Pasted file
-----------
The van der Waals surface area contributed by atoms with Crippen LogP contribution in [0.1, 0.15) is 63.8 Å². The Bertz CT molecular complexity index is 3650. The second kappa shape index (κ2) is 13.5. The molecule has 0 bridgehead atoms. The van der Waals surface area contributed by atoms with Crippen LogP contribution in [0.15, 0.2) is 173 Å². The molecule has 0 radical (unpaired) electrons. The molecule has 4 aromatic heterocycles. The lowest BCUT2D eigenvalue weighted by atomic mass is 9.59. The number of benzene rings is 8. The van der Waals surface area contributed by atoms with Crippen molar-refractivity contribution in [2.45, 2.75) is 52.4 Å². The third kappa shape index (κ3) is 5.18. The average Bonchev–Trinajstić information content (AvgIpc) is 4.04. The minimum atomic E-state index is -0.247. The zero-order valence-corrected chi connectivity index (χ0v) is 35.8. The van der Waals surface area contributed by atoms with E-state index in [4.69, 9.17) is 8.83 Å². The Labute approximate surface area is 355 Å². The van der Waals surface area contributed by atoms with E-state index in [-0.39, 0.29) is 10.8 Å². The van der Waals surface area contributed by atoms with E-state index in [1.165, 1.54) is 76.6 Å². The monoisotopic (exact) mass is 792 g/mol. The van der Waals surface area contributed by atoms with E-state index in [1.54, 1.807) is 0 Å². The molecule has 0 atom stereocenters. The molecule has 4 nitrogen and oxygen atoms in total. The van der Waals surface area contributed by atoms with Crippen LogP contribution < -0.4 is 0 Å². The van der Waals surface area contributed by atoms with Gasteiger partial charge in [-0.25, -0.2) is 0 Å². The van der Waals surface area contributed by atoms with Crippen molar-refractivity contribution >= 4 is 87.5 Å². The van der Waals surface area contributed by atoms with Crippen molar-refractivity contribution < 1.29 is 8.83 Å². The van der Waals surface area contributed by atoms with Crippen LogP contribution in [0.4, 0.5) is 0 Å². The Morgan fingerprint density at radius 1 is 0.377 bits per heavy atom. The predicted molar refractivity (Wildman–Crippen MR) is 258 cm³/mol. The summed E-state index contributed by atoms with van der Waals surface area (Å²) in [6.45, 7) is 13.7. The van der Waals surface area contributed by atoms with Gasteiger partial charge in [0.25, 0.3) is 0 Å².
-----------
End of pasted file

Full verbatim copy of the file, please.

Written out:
The van der Waals surface area contributed by atoms with Crippen LogP contribution in [0.1, 0.15) is 63.8 Å². The Bertz CT molecular complexity index is 3650. The second kappa shape index (κ2) is 13.5. The molecule has 0 bridgehead atoms. The van der Waals surface area contributed by atoms with Crippen LogP contribution in [0.15, 0.2) is 173 Å². The molecule has 0 radical (unpaired) electrons. The molecule has 4 aromatic heterocycles. The lowest BCUT2D eigenvalue weighted by atomic mass is 9.59. The number of benzene rings is 8. The van der Waals surface area contributed by atoms with Crippen molar-refractivity contribution in [2.45, 2.75) is 52.4 Å². The third kappa shape index (κ3) is 5.18. The average Bonchev–Trinajstić information content (AvgIpc) is 4.04. The minimum atomic E-state index is -0.247. The zero-order valence-corrected chi connectivity index (χ0v) is 35.8. The van der Waals surface area contributed by atoms with E-state index in [4.69, 9.17) is 8.83 Å². The Labute approximate surface area is 355 Å². The van der Waals surface area contributed by atoms with E-state index in [-0.39, 0.29) is 10.8 Å². The van der Waals surface area contributed by atoms with E-state index in [1.165, 1.54) is 76.6 Å². The monoisotopic (exact) mass is 792 g/mol. The van der Waals surface area contributed by atoms with E-state index in [1.54, 1.807) is 0 Å². The molecule has 0 atom stereocenters. The molecule has 4 nitrogen and oxygen atoms in total. The van der Waals surface area contributed by atoms with Crippen LogP contribution < -0.4 is 0 Å². The van der Waals surface area contributed by atoms with Gasteiger partial charge in [-0.25, -0.2) is 0 Å². The van der Waals surface area contributed by atoms with Crippen molar-refractivity contribution >= 4 is 87.5 Å². The van der Waals surface area contributed by atoms with Crippen molar-refractivity contribution < 1.29 is 8.83 Å². The van der Waals surface area contributed by atoms with Crippen LogP contribution in [0.4, 0.5) is 0 Å². The Morgan fingerprint density at radius 1 is 0.377 bits per heavy atom. The predicted molar refractivity (Wildman–Crippen MR) is 258 cm³/mol. The summed E-state index contributed by atoms with van der Waals surface area (Å²) in [6.45, 7) is 13.7. The van der Waals surface area contributed by atoms with Gasteiger partial charge in [0.25, 0.3) is 0 Å².